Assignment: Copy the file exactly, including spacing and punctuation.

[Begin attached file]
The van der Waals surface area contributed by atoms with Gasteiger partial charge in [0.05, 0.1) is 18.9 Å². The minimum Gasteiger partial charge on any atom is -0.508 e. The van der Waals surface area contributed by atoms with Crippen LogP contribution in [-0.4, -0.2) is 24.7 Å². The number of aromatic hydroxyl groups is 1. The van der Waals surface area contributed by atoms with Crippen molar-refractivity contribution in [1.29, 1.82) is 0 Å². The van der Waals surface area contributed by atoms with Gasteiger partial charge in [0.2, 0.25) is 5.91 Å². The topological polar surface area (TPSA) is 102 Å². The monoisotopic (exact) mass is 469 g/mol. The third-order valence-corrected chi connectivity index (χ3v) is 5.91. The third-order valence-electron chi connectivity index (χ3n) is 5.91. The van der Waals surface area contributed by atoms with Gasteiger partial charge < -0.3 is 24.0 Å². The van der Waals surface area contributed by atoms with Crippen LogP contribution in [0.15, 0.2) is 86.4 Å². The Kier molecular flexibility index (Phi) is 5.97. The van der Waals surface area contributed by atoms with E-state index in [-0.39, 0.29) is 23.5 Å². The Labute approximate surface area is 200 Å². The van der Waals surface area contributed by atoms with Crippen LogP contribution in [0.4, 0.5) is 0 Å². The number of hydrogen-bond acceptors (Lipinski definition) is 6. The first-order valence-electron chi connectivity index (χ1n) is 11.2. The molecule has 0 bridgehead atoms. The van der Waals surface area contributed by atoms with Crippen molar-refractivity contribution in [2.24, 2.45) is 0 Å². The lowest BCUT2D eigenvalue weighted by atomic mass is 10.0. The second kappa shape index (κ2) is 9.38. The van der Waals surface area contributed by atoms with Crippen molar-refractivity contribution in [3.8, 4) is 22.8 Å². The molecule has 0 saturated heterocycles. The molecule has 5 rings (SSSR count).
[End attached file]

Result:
The van der Waals surface area contributed by atoms with Gasteiger partial charge in [0.05, 0.1) is 18.9 Å². The minimum Gasteiger partial charge on any atom is -0.508 e. The van der Waals surface area contributed by atoms with Crippen LogP contribution in [-0.4, -0.2) is 24.7 Å². The number of aromatic hydroxyl groups is 1. The van der Waals surface area contributed by atoms with Crippen molar-refractivity contribution in [1.29, 1.82) is 0 Å². The van der Waals surface area contributed by atoms with Gasteiger partial charge in [0.2, 0.25) is 5.91 Å². The topological polar surface area (TPSA) is 102 Å². The monoisotopic (exact) mass is 469 g/mol. The third-order valence-corrected chi connectivity index (χ3v) is 5.91. The third-order valence-electron chi connectivity index (χ3n) is 5.91. The van der Waals surface area contributed by atoms with Gasteiger partial charge < -0.3 is 24.0 Å². The van der Waals surface area contributed by atoms with Crippen LogP contribution in [0.15, 0.2) is 86.4 Å². The Kier molecular flexibility index (Phi) is 5.97. The van der Waals surface area contributed by atoms with E-state index in [-0.39, 0.29) is 23.5 Å². The Labute approximate surface area is 200 Å². The van der Waals surface area contributed by atoms with Crippen LogP contribution in [0.4, 0.5) is 0 Å². The number of hydrogen-bond acceptors (Lipinski definition) is 6. The first-order valence-electron chi connectivity index (χ1n) is 11.2. The molecule has 0 bridgehead atoms. The van der Waals surface area contributed by atoms with Crippen molar-refractivity contribution in [2.24, 2.45) is 0 Å². The lowest BCUT2D eigenvalue weighted by atomic mass is 10.0. The second kappa shape index (κ2) is 9.38. The van der Waals surface area contributed by atoms with Crippen molar-refractivity contribution in [3.8, 4) is 22.8 Å². The molecule has 0 saturated heterocycles. The molecule has 5 rings (SSSR count).